The kinetic fury of the movie remains undiminished 30+ years later, and the climactic tanker chase is a masterpiece of sustained action. That said, there are a few holes in the fabric of the piece. The use of under-cranked camera to speed up vehicles at some points is a little distracting (simply because it just isn’t done any more, and was fading fast in 1981). It isn’t as overt as in its predecessor, but it emphasises Miller’s rough-and-ready roots and learning curve (I’m fine with the nitro bit, however).


Miller has also not wholly eschewed the exploitation influence for something more aesthetic. There’s still a roughness that lurches against the (well, relatively) sunnier tone prescribed by humour and poetic might. For every queasy response to an atrocity, we have a tent ripped away, sped-up, to reveal a couple en flagrante, or a mechanic flattened under a de-jacked car.  There’s also the use of montage, irresistible in the opening monologue, less so when we see a burning alive with the Humongus miming pronouncements over dissolves, to a bombastic piece of scoring. It’s kind of brilliant, but also tremendously cheesy.


I’ve mentioned a few of the influences on the picture, but it’s probable that it informed the Friday 13th series’ villain (the Humungus’ headwear), as well as everything from Duran Duran’s Wild Boys to wrestling. Its pop culture legacy is immense (Neil Marshall’s lamentable Doomsday is best avoided), and it ensured Miller got the gig on Twilight Zone – The Movie, from a very impressed (and jealous?) Spielberg. It’s ironic then, that, to date, Miller hasn’t equalled Mad Max 2 with anything he’s subsequently made or produced.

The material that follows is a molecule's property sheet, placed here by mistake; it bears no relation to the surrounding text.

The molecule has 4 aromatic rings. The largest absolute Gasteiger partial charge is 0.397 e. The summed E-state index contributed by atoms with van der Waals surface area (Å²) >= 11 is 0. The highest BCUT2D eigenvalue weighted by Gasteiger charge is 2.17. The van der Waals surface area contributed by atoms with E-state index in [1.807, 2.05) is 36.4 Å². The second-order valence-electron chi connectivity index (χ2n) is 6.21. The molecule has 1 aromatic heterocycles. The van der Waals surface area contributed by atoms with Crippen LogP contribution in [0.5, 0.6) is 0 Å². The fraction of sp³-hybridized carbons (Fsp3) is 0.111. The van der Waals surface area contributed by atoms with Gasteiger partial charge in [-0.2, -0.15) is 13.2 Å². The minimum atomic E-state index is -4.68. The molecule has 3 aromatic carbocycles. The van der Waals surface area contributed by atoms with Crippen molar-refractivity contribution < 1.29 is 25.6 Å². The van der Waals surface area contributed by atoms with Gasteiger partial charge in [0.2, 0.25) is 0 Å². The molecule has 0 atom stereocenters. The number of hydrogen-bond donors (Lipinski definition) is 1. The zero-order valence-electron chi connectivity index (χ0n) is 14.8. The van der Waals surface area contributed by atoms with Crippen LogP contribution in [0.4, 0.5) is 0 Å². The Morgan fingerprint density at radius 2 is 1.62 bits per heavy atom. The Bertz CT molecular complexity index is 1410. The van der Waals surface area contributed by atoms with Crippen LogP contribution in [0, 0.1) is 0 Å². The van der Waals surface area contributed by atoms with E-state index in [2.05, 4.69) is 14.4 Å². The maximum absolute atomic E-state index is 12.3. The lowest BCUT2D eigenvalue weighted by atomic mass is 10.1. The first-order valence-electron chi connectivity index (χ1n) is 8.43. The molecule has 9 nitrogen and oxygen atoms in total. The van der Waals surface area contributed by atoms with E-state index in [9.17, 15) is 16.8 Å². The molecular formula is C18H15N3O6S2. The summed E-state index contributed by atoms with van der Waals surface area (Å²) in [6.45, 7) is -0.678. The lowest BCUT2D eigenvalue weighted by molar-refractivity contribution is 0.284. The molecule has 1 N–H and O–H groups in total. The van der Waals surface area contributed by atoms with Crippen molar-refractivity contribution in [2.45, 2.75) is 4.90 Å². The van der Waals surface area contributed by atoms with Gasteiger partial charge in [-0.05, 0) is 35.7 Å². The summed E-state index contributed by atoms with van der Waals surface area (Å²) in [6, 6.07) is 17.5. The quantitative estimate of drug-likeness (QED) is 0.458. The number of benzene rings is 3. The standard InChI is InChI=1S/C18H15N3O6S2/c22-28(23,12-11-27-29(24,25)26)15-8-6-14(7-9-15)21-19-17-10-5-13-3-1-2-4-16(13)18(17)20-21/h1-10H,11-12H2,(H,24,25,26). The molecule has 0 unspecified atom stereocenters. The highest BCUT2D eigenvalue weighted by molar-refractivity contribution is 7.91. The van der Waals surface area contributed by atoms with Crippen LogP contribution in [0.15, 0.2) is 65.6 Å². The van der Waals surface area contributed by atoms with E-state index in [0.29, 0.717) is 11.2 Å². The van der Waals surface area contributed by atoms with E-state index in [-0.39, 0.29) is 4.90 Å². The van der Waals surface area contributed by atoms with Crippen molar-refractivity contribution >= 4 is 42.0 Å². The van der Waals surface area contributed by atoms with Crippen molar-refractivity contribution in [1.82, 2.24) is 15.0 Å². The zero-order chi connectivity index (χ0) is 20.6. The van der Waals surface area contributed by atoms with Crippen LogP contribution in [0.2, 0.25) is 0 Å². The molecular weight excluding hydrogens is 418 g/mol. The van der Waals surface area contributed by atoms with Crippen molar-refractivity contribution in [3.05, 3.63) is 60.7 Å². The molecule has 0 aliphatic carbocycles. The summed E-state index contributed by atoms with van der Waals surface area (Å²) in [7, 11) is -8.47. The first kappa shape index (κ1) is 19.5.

The Spielberg comparisons that have persisted in respect of Mad Max 2 are worth noting, and, I think, rather superfluously preferential. Kael commented “And his chase sequence with Max driving an oil truck makes the comparable truck chase in Spielberg’s Raiders of the Lost Ark look lame – as Spielberg, who has expressed admiration for Miller, might be the first to acknowledge”. I doubt it, as that chase in Raiders is outstanding, and part of an extended fight sequence (the plane, remember?) that remains a dazzling piece of craftsmanship. But it was clearly popular to rain blows in favour of this new pretender to the throne, as Time Out was at it too; “Miller’s choreography of his innumerable vehicles is so extraordinary that it makes Spielberg’s Raiders of the Lost Ark look like a kid fooling with Dinky Toys”. I would say, I hope the ‘berg sees Fury Road and is inspired to less lofty and more adventuresome roots, back when he was a more interesting filmmaker.